State Capitol, P.O. Box 7882, Madison, WI 53707-7882; Call Toll-Free: (800) 249-8173; EMAIL SENATOR CARPENTERSubscribe to E-Updates

Madison – State Senator Tim Carpenter (D-Milwaukee) released the following statement today announcing that he is drafting legislation to remove the undue preferential treatment police andfirefighter unions have received under changes to laws governing collective bargaining for public workers in Wisconsin.

 
“A bill enacted in the last legislative session called ‘Act 10’ split public employees into two separate classes.  The first class was police and fire unions, who retained all the rights that public workers had earned in Wisconsin over the last 50 years.  Act 10 decreed that all other public employees effectively lose their rights to collectively bargain working conditions, salaries and benefits such as health care.  Among the problems created was a difficult and uncomfortable work environment for public employees where people in the same office were ‘haves,’ and others were ‘have nots.’
 
Governor Walker argued that eliminating collective bargaining was one of the tools that local governments needed to manage budgets.  This argument soon collapsed under the weight of the fact that the largest share of most local government’s budgetary costs is related to police and fire wages, health care and pensions.  Act 10’s preferential treatment of police and fire unions makes no budgetary sense.  Governor Walker and the Republican legislators did not give local governments the needed collective bargaining tools in the tool box to manage their tight budgets.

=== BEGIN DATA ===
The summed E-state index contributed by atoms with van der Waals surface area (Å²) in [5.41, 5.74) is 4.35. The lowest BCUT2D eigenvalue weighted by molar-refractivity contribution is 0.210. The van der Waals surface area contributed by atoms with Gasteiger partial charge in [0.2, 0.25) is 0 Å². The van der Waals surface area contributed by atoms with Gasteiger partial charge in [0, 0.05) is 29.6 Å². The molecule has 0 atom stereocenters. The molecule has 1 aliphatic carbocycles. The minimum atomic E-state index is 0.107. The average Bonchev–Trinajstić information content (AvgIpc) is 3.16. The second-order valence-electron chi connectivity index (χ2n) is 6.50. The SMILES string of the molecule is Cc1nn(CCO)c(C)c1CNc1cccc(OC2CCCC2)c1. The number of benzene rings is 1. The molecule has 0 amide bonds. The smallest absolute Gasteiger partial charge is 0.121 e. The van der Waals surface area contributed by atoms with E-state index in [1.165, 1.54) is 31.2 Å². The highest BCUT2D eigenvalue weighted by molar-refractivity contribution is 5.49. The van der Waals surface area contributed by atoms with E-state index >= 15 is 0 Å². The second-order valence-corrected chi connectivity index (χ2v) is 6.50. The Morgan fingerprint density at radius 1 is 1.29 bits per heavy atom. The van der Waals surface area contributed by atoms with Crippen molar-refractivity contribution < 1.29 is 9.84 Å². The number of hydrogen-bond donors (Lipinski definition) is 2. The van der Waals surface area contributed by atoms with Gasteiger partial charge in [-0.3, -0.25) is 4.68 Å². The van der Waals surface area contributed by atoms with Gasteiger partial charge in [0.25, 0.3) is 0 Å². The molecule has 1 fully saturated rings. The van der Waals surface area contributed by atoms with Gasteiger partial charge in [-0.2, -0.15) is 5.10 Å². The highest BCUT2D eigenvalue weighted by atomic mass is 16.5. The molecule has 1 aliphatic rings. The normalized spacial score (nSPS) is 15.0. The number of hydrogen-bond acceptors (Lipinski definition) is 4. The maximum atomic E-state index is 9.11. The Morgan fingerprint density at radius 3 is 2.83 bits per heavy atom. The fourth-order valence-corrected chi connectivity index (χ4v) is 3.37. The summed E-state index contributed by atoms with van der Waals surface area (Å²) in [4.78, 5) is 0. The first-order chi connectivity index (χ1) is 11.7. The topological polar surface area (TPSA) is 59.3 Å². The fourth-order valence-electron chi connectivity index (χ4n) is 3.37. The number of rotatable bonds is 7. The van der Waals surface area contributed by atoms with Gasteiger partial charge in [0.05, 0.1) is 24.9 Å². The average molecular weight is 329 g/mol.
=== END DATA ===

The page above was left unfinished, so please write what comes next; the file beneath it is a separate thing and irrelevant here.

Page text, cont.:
The genesis of this unequal treatment under Act 10 was never in question. Governor Walker gave preferential treatment to police and fire unions as quid pro quo for Milwaukee police and fire unions’ early and unwavering campaign support for Governor Walker and many legislative Republicans.  It was a political payoff at taxpayers’ expense.
 
I strongly believe that our society works better when all workers have the right to collectively bargain.  I have introduced and supported bills to do just that, but the bills have gone nowhere in the legislature – they have not even been allowed a public hearing. 
 
Until such time that all public workers’ rights are protected, the creation of a preferential class among public workers unions – distinguished only by their support of Republican political campaigns – violates any notion of fairness and equal treatment under the law.  
 
Given the cards Governor Walker has dealt this state, the only fair alternative is to require the equal treatment of all public employee unions. It's time for Act 10 to be equally applied to police and fire unions.”